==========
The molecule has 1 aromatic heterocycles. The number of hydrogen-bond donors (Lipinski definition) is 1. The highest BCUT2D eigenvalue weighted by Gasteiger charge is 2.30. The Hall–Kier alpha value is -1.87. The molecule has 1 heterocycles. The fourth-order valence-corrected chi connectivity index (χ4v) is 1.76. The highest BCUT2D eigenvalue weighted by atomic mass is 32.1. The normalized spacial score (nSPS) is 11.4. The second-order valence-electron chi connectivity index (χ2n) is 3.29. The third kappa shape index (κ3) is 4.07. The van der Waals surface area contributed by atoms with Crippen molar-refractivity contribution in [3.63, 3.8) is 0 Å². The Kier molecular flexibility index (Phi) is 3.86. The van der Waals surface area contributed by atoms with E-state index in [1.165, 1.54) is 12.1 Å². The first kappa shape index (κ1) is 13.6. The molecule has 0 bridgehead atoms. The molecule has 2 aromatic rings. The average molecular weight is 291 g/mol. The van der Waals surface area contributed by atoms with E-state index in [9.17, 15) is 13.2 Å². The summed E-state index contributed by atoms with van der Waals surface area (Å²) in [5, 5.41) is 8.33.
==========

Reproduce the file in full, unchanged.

The molecule has 1 aromatic heterocycles. The number of hydrogen-bond donors (Lipinski definition) is 1. The highest BCUT2D eigenvalue weighted by Gasteiger charge is 2.30. The Hall–Kier alpha value is -1.87. The molecule has 1 heterocycles. The fourth-order valence-corrected chi connectivity index (χ4v) is 1.76. The highest BCUT2D eigenvalue weighted by atomic mass is 32.1. The normalized spacial score (nSPS) is 11.4. The second-order valence-electron chi connectivity index (χ2n) is 3.29. The third kappa shape index (κ3) is 4.07. The van der Waals surface area contributed by atoms with Crippen molar-refractivity contribution in [3.63, 3.8) is 0 Å². The Kier molecular flexibility index (Phi) is 3.86. The van der Waals surface area contributed by atoms with E-state index in [1.165, 1.54) is 12.1 Å². The first kappa shape index (κ1) is 13.6. The molecule has 0 bridgehead atoms. The molecule has 2 aromatic rings. The average molecular weight is 291 g/mol. The van der Waals surface area contributed by atoms with E-state index in [9.17, 15) is 13.2 Å². The summed E-state index contributed by atoms with van der Waals surface area (Å²) in [5, 5.41) is 8.33.